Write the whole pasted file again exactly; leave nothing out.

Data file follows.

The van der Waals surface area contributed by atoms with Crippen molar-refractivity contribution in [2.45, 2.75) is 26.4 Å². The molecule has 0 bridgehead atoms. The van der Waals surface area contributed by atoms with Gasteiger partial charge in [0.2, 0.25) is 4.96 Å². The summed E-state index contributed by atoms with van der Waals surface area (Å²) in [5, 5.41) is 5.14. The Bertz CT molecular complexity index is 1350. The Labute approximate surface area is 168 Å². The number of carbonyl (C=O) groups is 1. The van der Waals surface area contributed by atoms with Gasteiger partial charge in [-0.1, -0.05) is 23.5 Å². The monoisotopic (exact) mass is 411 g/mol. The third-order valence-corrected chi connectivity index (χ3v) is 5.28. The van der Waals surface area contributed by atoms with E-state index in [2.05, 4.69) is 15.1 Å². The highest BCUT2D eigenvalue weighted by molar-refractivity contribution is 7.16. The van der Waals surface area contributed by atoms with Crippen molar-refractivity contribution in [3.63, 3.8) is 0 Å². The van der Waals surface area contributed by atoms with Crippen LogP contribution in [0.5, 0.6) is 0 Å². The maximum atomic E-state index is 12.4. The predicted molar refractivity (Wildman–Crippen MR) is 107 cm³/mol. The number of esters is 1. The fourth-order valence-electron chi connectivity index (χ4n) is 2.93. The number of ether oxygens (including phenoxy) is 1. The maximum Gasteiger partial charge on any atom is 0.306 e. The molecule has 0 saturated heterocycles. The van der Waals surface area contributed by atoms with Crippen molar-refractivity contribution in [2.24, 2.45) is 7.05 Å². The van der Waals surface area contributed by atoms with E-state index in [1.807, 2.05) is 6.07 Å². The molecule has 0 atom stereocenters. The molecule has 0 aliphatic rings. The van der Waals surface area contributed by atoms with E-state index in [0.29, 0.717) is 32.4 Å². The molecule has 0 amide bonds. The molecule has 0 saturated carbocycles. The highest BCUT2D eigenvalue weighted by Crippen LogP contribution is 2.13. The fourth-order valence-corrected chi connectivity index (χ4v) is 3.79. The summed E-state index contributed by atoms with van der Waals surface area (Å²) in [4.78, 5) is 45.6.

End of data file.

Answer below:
The van der Waals surface area contributed by atoms with Crippen molar-refractivity contribution in [2.45, 2.75) is 26.4 Å². The molecule has 0 bridgehead atoms. The van der Waals surface area contributed by atoms with Gasteiger partial charge in [0.2, 0.25) is 4.96 Å². The summed E-state index contributed by atoms with van der Waals surface area (Å²) in [5, 5.41) is 5.14. The Bertz CT molecular complexity index is 1350. The Labute approximate surface area is 168 Å². The number of carbonyl (C=O) groups is 1. The van der Waals surface area contributed by atoms with Gasteiger partial charge in [-0.1, -0.05) is 23.5 Å². The monoisotopic (exact) mass is 411 g/mol. The third-order valence-corrected chi connectivity index (χ3v) is 5.28. The van der Waals surface area contributed by atoms with E-state index in [2.05, 4.69) is 15.1 Å². The highest BCUT2D eigenvalue weighted by molar-refractivity contribution is 7.16. The van der Waals surface area contributed by atoms with Crippen molar-refractivity contribution in [3.63, 3.8) is 0 Å². The van der Waals surface area contributed by atoms with Crippen LogP contribution in [0.5, 0.6) is 0 Å². The maximum atomic E-state index is 12.4. The predicted molar refractivity (Wildman–Crippen MR) is 107 cm³/mol. The number of esters is 1. The fourth-order valence-electron chi connectivity index (χ4n) is 2.93. The number of ether oxygens (including phenoxy) is 1. The maximum Gasteiger partial charge on any atom is 0.306 e. The molecule has 0 saturated heterocycles. The van der Waals surface area contributed by atoms with Crippen molar-refractivity contribution in [2.24, 2.45) is 7.05 Å². The van der Waals surface area contributed by atoms with E-state index in [1.807, 2.05) is 6.07 Å². The molecule has 0 atom stereocenters. The molecule has 0 aliphatic rings. The van der Waals surface area contributed by atoms with E-state index in [0.29, 0.717) is 32.4 Å². The molecule has 0 amide bonds. The molecule has 0 saturated carbocycles. The highest BCUT2D eigenvalue weighted by Crippen LogP contribution is 2.13. The fourth-order valence-corrected chi connectivity index (χ4v) is 3.79. The summed E-state index contributed by atoms with van der Waals surface area (Å²) in [4.78, 5) is 45.6.